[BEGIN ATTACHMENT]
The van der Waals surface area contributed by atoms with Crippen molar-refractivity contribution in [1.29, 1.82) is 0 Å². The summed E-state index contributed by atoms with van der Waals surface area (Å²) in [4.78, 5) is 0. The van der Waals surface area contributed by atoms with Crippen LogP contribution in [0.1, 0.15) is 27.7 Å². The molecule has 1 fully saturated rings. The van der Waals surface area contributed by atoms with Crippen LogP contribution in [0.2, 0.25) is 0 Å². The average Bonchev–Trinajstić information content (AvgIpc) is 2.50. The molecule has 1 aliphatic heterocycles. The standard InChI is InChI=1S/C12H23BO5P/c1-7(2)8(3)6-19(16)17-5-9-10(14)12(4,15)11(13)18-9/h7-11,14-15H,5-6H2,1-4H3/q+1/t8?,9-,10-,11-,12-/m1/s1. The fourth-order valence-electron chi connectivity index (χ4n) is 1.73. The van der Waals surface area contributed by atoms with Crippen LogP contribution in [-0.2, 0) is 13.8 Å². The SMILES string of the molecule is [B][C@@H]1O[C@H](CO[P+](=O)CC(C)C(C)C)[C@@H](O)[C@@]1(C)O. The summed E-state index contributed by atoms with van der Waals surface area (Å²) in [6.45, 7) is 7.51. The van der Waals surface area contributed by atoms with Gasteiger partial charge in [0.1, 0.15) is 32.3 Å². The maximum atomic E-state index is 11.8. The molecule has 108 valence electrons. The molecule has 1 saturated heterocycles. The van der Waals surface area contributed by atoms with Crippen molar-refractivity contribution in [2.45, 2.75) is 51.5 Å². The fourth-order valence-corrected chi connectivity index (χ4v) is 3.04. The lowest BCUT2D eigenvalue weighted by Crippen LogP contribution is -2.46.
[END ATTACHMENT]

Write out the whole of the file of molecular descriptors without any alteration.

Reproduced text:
The van der Waals surface area contributed by atoms with Crippen molar-refractivity contribution in [1.29, 1.82) is 0 Å². The summed E-state index contributed by atoms with van der Waals surface area (Å²) in [4.78, 5) is 0. The van der Waals surface area contributed by atoms with Crippen LogP contribution in [0.1, 0.15) is 27.7 Å². The molecule has 1 fully saturated rings. The van der Waals surface area contributed by atoms with Crippen LogP contribution in [0.2, 0.25) is 0 Å². The average Bonchev–Trinajstić information content (AvgIpc) is 2.50. The molecule has 1 aliphatic heterocycles. The standard InChI is InChI=1S/C12H23BO5P/c1-7(2)8(3)6-19(16)17-5-9-10(14)12(4,15)11(13)18-9/h7-11,14-15H,5-6H2,1-4H3/q+1/t8?,9-,10-,11-,12-/m1/s1. The fourth-order valence-electron chi connectivity index (χ4n) is 1.73. The van der Waals surface area contributed by atoms with Crippen LogP contribution in [-0.2, 0) is 13.8 Å². The SMILES string of the molecule is [B][C@@H]1O[C@H](CO[P+](=O)CC(C)C(C)C)[C@@H](O)[C@@]1(C)O. The summed E-state index contributed by atoms with van der Waals surface area (Å²) in [6.45, 7) is 7.51. The van der Waals surface area contributed by atoms with Gasteiger partial charge in [0.1, 0.15) is 32.3 Å². The maximum atomic E-state index is 11.8. The molecule has 108 valence electrons. The molecule has 1 saturated heterocycles. The van der Waals surface area contributed by atoms with Crippen molar-refractivity contribution in [2.45, 2.75) is 51.5 Å². The fourth-order valence-corrected chi connectivity index (χ4v) is 3.04. The lowest BCUT2D eigenvalue weighted by Crippen LogP contribution is -2.46.